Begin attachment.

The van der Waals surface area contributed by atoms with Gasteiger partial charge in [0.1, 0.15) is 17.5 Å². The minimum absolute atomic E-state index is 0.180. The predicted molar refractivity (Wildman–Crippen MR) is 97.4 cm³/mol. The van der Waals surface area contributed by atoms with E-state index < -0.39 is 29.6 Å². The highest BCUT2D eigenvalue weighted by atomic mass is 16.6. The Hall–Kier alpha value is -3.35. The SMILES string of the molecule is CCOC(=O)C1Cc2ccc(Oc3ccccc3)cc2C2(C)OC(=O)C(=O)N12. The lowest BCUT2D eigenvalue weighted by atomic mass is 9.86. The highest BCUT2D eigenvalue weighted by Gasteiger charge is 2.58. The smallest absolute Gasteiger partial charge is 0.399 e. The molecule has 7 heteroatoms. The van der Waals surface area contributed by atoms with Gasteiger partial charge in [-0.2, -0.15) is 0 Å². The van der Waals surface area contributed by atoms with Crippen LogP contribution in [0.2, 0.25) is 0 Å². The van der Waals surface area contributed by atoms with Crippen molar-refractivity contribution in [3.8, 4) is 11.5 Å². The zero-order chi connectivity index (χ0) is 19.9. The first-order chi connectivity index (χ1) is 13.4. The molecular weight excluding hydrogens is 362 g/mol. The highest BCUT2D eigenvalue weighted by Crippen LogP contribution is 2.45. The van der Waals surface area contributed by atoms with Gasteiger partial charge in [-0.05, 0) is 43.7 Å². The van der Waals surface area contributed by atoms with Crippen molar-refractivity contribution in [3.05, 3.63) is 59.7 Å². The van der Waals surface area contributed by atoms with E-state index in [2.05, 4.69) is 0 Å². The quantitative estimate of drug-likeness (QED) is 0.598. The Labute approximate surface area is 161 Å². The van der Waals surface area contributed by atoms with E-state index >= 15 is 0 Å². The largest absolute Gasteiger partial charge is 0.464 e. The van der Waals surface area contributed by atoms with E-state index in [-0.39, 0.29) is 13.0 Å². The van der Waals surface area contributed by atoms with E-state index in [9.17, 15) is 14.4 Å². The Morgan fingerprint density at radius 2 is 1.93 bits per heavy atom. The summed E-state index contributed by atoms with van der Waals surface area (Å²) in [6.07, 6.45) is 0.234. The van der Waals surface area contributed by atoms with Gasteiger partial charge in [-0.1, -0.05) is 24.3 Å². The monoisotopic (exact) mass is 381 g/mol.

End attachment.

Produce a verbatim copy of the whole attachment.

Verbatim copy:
The van der Waals surface area contributed by atoms with Gasteiger partial charge in [0.1, 0.15) is 17.5 Å². The minimum absolute atomic E-state index is 0.180. The predicted molar refractivity (Wildman–Crippen MR) is 97.4 cm³/mol. The van der Waals surface area contributed by atoms with E-state index < -0.39 is 29.6 Å². The highest BCUT2D eigenvalue weighted by atomic mass is 16.6. The Hall–Kier alpha value is -3.35. The SMILES string of the molecule is CCOC(=O)C1Cc2ccc(Oc3ccccc3)cc2C2(C)OC(=O)C(=O)N12. The lowest BCUT2D eigenvalue weighted by atomic mass is 9.86. The highest BCUT2D eigenvalue weighted by Gasteiger charge is 2.58. The smallest absolute Gasteiger partial charge is 0.399 e. The molecule has 7 heteroatoms. The van der Waals surface area contributed by atoms with Gasteiger partial charge in [-0.2, -0.15) is 0 Å². The van der Waals surface area contributed by atoms with Crippen LogP contribution in [0.2, 0.25) is 0 Å². The van der Waals surface area contributed by atoms with Crippen molar-refractivity contribution in [3.8, 4) is 11.5 Å². The zero-order chi connectivity index (χ0) is 19.9. The first-order chi connectivity index (χ1) is 13.4. The molecular weight excluding hydrogens is 362 g/mol. The highest BCUT2D eigenvalue weighted by Crippen LogP contribution is 2.45. The van der Waals surface area contributed by atoms with Gasteiger partial charge in [-0.05, 0) is 43.7 Å². The van der Waals surface area contributed by atoms with Crippen molar-refractivity contribution in [3.05, 3.63) is 59.7 Å². The van der Waals surface area contributed by atoms with E-state index in [2.05, 4.69) is 0 Å². The quantitative estimate of drug-likeness (QED) is 0.598. The Labute approximate surface area is 161 Å². The van der Waals surface area contributed by atoms with E-state index >= 15 is 0 Å². The largest absolute Gasteiger partial charge is 0.464 e. The van der Waals surface area contributed by atoms with E-state index in [-0.39, 0.29) is 13.0 Å². The van der Waals surface area contributed by atoms with E-state index in [9.17, 15) is 14.4 Å². The Morgan fingerprint density at radius 2 is 1.93 bits per heavy atom. The summed E-state index contributed by atoms with van der Waals surface area (Å²) in [6.07, 6.45) is 0.234. The van der Waals surface area contributed by atoms with Gasteiger partial charge in [-0.1, -0.05) is 24.3 Å². The monoisotopic (exact) mass is 381 g/mol.